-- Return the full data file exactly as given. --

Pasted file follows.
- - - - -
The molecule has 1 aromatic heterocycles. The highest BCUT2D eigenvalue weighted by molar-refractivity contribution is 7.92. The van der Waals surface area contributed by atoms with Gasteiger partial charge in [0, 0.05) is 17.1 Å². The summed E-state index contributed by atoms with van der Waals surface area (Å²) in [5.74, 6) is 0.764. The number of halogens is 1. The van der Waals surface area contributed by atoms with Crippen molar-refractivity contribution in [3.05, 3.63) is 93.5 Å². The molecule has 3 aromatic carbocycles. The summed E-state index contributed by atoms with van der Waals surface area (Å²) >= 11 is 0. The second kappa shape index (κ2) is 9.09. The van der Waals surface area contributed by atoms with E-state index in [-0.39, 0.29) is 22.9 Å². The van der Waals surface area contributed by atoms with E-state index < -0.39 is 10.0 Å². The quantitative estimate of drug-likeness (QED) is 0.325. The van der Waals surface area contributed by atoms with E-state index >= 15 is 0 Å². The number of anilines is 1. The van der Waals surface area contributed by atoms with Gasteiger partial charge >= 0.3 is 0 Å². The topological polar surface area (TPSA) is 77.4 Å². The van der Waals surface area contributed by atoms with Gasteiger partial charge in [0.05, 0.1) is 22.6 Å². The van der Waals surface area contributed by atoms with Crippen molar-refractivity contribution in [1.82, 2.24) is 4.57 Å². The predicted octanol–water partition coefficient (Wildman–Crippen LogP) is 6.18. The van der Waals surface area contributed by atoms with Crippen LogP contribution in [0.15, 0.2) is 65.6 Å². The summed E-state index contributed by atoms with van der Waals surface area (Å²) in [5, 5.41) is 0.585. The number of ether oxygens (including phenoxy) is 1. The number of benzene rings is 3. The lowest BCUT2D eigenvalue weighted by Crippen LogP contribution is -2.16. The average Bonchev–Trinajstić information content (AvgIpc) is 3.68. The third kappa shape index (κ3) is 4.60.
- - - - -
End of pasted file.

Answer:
The molecule has 1 aromatic heterocycles. The highest BCUT2D eigenvalue weighted by molar-refractivity contribution is 7.92. The van der Waals surface area contributed by atoms with Gasteiger partial charge in [0, 0.05) is 17.1 Å². The summed E-state index contributed by atoms with van der Waals surface area (Å²) in [5.74, 6) is 0.764. The number of halogens is 1. The van der Waals surface area contributed by atoms with Crippen molar-refractivity contribution in [3.05, 3.63) is 93.5 Å². The molecule has 3 aromatic carbocycles. The summed E-state index contributed by atoms with van der Waals surface area (Å²) >= 11 is 0. The second kappa shape index (κ2) is 9.09. The van der Waals surface area contributed by atoms with E-state index in [-0.39, 0.29) is 22.9 Å². The van der Waals surface area contributed by atoms with E-state index < -0.39 is 10.0 Å². The quantitative estimate of drug-likeness (QED) is 0.325. The van der Waals surface area contributed by atoms with E-state index >= 15 is 0 Å². The number of anilines is 1. The van der Waals surface area contributed by atoms with Gasteiger partial charge >= 0.3 is 0 Å². The topological polar surface area (TPSA) is 77.4 Å². The van der Waals surface area contributed by atoms with Gasteiger partial charge in [0.05, 0.1) is 22.6 Å². The van der Waals surface area contributed by atoms with Crippen molar-refractivity contribution in [1.82, 2.24) is 4.57 Å². The predicted octanol–water partition coefficient (Wildman–Crippen LogP) is 6.18. The van der Waals surface area contributed by atoms with Crippen LogP contribution in [0.15, 0.2) is 65.6 Å². The summed E-state index contributed by atoms with van der Waals surface area (Å²) in [5, 5.41) is 0.585. The number of ether oxygens (including phenoxy) is 1. The number of benzene rings is 3. The lowest BCUT2D eigenvalue weighted by Crippen LogP contribution is -2.16. The average Bonchev–Trinajstić information content (AvgIpc) is 3.68. The third kappa shape index (κ3) is 4.60.